The Glass Castle: A Memoir, by Jeanette Walls
The Glass Castle was our most recent book club read, and I have to say that it generated more discussion over the actual book than perhaps has ever happened in book club before. (It's true... some might consider our "book club" simple cover for "mom's night out.")
I, for one, was absolutely awed by the story. On the surface, it seems to be a simple tragedy, but there were uplifting elements that just kept popping out at me. It's the story of a poor family, homeless at times and without running water or electricity most of the time. You might say it's about abusive or neglectful parents, but while you are questioning the choices these people are making (and the effect it has on their four young children), there are also moments that are absolutely... breathtaking... and not necessarily in a horrible sort of way.
There is this passage, for instance, where the father takes each kid out individually and gives them the gift of a star for Christmas. His words, his actions are so lovely -- poetic really -- they just make you want to weep.
It was interesting to listen to the different elements of the story that some of our members related to, and I don't think you have to come from an abusive home to find something to relate to here. Whatever was going on in these people's lives, much of it was at least somewhat common to the human experience. Most of us live within "normal" boundaries, and this family was maybe living on the extreme outer fringes, but the author was able to tell the story objectively enough that I think many of us were able to relate in some fashion.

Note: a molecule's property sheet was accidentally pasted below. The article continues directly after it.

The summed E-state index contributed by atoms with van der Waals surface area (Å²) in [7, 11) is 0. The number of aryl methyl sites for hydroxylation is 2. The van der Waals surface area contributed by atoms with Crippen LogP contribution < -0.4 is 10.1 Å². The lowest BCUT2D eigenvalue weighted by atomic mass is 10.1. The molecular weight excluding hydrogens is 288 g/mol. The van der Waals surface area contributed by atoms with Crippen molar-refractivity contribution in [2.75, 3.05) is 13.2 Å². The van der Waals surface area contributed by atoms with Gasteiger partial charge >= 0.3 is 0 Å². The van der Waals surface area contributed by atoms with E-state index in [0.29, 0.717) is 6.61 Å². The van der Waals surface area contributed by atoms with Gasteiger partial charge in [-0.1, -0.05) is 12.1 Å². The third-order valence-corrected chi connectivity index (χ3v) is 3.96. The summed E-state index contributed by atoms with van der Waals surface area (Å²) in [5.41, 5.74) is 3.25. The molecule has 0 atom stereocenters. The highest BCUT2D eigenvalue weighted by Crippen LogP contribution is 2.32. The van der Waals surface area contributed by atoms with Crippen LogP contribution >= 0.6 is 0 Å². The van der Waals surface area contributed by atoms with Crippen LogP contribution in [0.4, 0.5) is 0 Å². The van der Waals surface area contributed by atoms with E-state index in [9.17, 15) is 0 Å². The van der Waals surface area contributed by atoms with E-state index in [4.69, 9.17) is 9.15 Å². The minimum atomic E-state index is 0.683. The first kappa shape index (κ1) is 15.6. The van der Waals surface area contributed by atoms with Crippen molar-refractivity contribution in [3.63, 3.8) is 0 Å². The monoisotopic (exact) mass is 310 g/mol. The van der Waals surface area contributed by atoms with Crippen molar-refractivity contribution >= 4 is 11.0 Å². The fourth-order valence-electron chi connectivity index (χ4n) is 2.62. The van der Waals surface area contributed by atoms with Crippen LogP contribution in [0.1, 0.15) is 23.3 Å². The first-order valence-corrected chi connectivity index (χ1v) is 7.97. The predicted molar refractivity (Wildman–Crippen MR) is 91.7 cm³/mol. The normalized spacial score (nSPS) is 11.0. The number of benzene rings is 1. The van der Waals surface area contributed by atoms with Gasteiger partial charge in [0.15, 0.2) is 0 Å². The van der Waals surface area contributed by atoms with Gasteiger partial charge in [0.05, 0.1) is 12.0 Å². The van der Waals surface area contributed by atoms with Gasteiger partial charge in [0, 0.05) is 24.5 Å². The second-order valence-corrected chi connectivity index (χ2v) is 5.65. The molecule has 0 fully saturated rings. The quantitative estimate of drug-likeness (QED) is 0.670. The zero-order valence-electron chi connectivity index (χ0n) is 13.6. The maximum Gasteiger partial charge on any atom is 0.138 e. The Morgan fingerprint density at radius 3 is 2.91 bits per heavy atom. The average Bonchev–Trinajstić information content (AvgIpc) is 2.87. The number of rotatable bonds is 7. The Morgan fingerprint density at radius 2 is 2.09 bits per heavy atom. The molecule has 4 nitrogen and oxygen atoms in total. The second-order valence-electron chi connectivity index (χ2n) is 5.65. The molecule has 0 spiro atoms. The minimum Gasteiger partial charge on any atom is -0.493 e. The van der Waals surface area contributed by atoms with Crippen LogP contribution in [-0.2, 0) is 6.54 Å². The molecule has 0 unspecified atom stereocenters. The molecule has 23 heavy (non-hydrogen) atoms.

I think one thing that struck most of the book club members most is the fact that these kids not only survived what their parents put them through, at least three of the four ended up far bettering their position in the world.
Jobs. Homes. Income.
I think somehow, there is a lesson in this book about the scars we all carry from childhood. They may be big or small, but in the end it is the way we choose to get past them that counts.
This book was not necessarily a pick-me-upper, but is definitely worth the time to read. I enjoyed it. Immensely